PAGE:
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The Group of 190 was a coalition emerged during the discussion of the drafting of the Hong Kong Basic Law and constitutional reform in the transition period of Hong Kong in the 1980s. The coalition was formed in response to the Group of 89 which advocated a more conservative approach to the constitutional reform. It was later transformed into today's pro-democracy camp in the 1990s.

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  • Group of 190
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  • The Group of 190 was a coalition emerged during the discussion of the drafting of the Hong Kong Basic Law and constitutional reform in the transition period of Hong Kong in the 1980s. The coalition was formed in response to the Group of 89 which advocated a more conservative approach to the constitutional reform. It was later transformed into today's pro-democracy camp in the 1990s.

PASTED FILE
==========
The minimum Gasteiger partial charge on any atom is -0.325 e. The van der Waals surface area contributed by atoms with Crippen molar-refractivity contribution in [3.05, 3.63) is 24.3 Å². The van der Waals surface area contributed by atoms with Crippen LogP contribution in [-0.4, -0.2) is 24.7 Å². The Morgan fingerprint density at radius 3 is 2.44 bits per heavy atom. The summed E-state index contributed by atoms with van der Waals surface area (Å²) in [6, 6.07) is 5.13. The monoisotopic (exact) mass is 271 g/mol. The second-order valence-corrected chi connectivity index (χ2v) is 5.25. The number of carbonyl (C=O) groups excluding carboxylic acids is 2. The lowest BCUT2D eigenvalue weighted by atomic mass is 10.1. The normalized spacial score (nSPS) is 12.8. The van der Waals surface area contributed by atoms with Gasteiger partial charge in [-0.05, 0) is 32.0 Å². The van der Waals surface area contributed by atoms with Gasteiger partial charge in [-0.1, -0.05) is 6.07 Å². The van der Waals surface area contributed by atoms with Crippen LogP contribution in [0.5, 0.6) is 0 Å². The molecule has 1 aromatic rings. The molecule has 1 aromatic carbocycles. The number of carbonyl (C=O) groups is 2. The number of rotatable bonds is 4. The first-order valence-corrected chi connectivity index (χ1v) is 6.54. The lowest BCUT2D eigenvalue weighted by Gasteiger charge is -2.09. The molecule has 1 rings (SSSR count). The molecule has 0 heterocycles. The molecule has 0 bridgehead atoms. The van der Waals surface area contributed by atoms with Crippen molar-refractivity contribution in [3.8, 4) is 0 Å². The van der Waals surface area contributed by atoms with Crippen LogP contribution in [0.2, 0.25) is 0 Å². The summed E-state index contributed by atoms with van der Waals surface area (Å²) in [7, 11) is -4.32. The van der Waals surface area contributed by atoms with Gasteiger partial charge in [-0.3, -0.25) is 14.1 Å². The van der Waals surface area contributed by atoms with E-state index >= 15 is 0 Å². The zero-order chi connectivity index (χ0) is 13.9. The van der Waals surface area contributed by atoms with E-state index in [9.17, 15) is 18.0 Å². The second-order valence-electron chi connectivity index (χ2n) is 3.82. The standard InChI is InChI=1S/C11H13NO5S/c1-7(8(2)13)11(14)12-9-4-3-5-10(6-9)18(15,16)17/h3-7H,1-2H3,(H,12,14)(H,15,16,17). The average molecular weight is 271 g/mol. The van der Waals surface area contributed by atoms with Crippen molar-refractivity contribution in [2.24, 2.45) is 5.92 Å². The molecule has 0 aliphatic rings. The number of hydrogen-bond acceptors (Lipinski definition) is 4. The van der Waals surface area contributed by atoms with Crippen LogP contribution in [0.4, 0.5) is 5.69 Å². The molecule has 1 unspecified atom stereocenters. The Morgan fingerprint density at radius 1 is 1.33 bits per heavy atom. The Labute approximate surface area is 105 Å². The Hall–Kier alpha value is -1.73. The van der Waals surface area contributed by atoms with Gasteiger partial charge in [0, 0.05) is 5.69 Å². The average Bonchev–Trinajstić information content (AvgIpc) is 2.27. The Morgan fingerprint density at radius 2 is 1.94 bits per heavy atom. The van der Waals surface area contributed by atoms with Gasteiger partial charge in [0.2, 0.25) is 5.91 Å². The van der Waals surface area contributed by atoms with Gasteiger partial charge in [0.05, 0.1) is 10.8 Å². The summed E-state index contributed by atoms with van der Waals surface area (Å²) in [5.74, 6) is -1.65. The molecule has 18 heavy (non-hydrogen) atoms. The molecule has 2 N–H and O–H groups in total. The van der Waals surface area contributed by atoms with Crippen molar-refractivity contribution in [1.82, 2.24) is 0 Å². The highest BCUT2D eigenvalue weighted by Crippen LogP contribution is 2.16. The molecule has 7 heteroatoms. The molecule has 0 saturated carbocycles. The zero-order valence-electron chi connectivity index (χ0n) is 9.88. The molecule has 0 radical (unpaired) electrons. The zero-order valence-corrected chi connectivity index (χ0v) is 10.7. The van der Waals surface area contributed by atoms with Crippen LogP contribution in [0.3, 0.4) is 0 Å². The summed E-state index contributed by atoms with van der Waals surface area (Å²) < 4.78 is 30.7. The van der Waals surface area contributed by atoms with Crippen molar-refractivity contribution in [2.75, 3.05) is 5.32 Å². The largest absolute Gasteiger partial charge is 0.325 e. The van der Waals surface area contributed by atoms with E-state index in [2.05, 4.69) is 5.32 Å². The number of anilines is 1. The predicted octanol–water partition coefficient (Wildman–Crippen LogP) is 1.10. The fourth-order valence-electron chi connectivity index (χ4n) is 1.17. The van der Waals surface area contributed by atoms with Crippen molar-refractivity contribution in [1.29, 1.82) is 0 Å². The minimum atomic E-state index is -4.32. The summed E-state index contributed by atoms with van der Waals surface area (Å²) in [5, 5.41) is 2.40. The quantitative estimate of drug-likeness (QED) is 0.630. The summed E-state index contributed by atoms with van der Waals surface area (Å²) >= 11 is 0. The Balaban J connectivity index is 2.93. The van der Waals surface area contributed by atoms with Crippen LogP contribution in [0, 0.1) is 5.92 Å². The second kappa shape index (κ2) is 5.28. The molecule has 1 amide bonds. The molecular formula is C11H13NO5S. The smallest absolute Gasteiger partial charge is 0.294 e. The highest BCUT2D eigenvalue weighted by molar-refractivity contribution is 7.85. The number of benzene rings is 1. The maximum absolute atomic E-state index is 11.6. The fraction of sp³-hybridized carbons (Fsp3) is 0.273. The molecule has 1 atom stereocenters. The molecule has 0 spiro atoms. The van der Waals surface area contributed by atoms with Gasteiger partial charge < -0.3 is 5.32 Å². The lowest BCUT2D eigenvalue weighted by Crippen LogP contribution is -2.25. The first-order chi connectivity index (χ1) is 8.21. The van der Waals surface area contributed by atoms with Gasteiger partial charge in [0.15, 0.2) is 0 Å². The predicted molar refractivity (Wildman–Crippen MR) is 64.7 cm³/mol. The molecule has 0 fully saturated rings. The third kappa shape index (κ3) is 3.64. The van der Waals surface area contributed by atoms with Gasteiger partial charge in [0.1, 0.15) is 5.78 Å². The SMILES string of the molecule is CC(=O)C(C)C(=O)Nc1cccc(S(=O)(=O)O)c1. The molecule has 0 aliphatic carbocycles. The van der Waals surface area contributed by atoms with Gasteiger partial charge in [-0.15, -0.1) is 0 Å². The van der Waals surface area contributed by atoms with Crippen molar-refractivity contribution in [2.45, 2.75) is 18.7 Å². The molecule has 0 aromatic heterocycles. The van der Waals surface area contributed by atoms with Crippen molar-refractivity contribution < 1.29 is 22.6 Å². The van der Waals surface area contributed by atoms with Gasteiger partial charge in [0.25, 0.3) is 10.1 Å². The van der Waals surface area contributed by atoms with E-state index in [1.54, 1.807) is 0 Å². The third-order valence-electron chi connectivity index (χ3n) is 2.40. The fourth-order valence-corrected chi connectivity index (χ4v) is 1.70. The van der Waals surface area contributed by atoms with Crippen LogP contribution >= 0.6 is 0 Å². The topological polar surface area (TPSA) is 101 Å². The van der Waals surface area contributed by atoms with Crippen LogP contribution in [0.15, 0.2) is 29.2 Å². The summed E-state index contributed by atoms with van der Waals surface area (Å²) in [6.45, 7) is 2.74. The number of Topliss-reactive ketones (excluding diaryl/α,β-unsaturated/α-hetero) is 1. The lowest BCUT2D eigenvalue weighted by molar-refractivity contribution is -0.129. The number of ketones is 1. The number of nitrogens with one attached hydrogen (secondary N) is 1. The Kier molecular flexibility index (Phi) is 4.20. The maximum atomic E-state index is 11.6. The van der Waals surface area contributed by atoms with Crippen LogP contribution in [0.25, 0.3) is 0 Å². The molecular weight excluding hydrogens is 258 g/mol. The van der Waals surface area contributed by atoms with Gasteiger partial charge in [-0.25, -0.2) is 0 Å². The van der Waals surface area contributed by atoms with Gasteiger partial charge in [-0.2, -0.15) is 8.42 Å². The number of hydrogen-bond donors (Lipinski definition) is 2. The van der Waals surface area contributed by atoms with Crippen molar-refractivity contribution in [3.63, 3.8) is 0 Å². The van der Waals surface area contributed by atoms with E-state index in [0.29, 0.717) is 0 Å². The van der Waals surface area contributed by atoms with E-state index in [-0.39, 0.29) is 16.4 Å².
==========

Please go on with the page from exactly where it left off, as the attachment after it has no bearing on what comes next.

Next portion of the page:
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  • The Group of 190 was a coalition emerged during the discussion of the drafting of the Hong Kong Basic Law and constitutional reform in the transition period of Hong Kong in the 1980s. The coalition was formed in response to the Group of 89 which advocated a more conservative approach to the constitutional reform. It was later transformed into today's pro-democracy camp in the 1990s. The group is considered as broadly liberal and wished to ensure stability and prosperity and high degree of autonomy by making greater changes to the political system, including the extension of full "one person one vote" democracy. However, it was a small group compared to the Group of 89 without resources that the business elites commanded. Having few members in the Hong Kong Basic Law Consultative Committee (BLCC) and Hong Kong Basic Law Drafting Committee (BLDC), the Group put forward the "Liberal model" of the political system for the future government in 1997. The Group's compromise of its demands over the three years of the consultative process of the Basic Law. was affected by the Tiananmen protests of 1989, and Szeto Wah and Martin Lee, representatives of the liberal movement in the BLDC, were expelled from the committee. The group also had few successes in the local elections. However its comparative success in the local elections was diluted by the government's appointment of the balance of the District Board membership. In the electoral college elections in September 1988, the Group was defeated by narrow majorities. However, Martin Lee won a seat in the Legal functional constituency and also one of the commercial seats.
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